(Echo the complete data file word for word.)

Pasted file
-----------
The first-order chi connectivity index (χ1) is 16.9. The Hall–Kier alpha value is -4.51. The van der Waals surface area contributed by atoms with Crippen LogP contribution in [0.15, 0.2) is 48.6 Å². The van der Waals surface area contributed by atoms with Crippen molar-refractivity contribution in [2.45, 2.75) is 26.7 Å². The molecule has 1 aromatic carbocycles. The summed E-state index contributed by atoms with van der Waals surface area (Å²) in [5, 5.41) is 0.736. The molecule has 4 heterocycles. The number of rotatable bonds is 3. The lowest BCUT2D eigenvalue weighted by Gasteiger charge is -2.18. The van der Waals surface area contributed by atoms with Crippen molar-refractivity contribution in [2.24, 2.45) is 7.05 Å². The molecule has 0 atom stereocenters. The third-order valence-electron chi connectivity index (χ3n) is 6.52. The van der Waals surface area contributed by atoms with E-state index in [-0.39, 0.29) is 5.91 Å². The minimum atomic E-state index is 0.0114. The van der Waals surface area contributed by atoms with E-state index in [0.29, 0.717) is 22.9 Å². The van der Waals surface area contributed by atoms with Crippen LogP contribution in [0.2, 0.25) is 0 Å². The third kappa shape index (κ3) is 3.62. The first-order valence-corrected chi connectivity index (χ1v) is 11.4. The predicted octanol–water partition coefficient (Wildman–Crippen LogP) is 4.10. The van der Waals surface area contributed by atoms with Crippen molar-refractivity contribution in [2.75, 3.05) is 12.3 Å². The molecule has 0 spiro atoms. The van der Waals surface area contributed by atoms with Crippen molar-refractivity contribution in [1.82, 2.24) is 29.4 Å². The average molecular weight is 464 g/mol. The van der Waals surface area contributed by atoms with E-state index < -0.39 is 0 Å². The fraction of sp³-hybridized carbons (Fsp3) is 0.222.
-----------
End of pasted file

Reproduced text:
The first-order chi connectivity index (χ1) is 16.9. The Hall–Kier alpha value is -4.51. The van der Waals surface area contributed by atoms with Crippen LogP contribution in [0.15, 0.2) is 48.6 Å². The van der Waals surface area contributed by atoms with Crippen molar-refractivity contribution in [2.45, 2.75) is 26.7 Å². The molecule has 1 aromatic carbocycles. The summed E-state index contributed by atoms with van der Waals surface area (Å²) in [5, 5.41) is 0.736. The molecule has 4 heterocycles. The number of rotatable bonds is 3. The lowest BCUT2D eigenvalue weighted by Gasteiger charge is -2.18. The van der Waals surface area contributed by atoms with Crippen molar-refractivity contribution in [2.24, 2.45) is 7.05 Å². The molecule has 0 atom stereocenters. The third-order valence-electron chi connectivity index (χ3n) is 6.52. The van der Waals surface area contributed by atoms with E-state index in [-0.39, 0.29) is 5.91 Å². The minimum atomic E-state index is 0.0114. The van der Waals surface area contributed by atoms with E-state index in [0.29, 0.717) is 22.9 Å². The van der Waals surface area contributed by atoms with Crippen LogP contribution in [0.2, 0.25) is 0 Å². The third kappa shape index (κ3) is 3.62. The first-order valence-corrected chi connectivity index (χ1v) is 11.4. The predicted octanol–water partition coefficient (Wildman–Crippen LogP) is 4.10. The van der Waals surface area contributed by atoms with Crippen molar-refractivity contribution in [2.75, 3.05) is 12.3 Å². The molecule has 0 spiro atoms. The van der Waals surface area contributed by atoms with Crippen molar-refractivity contribution in [1.82, 2.24) is 29.4 Å². The average molecular weight is 464 g/mol. The van der Waals surface area contributed by atoms with E-state index < -0.39 is 0 Å². The fraction of sp³-hybridized carbons (Fsp3) is 0.222.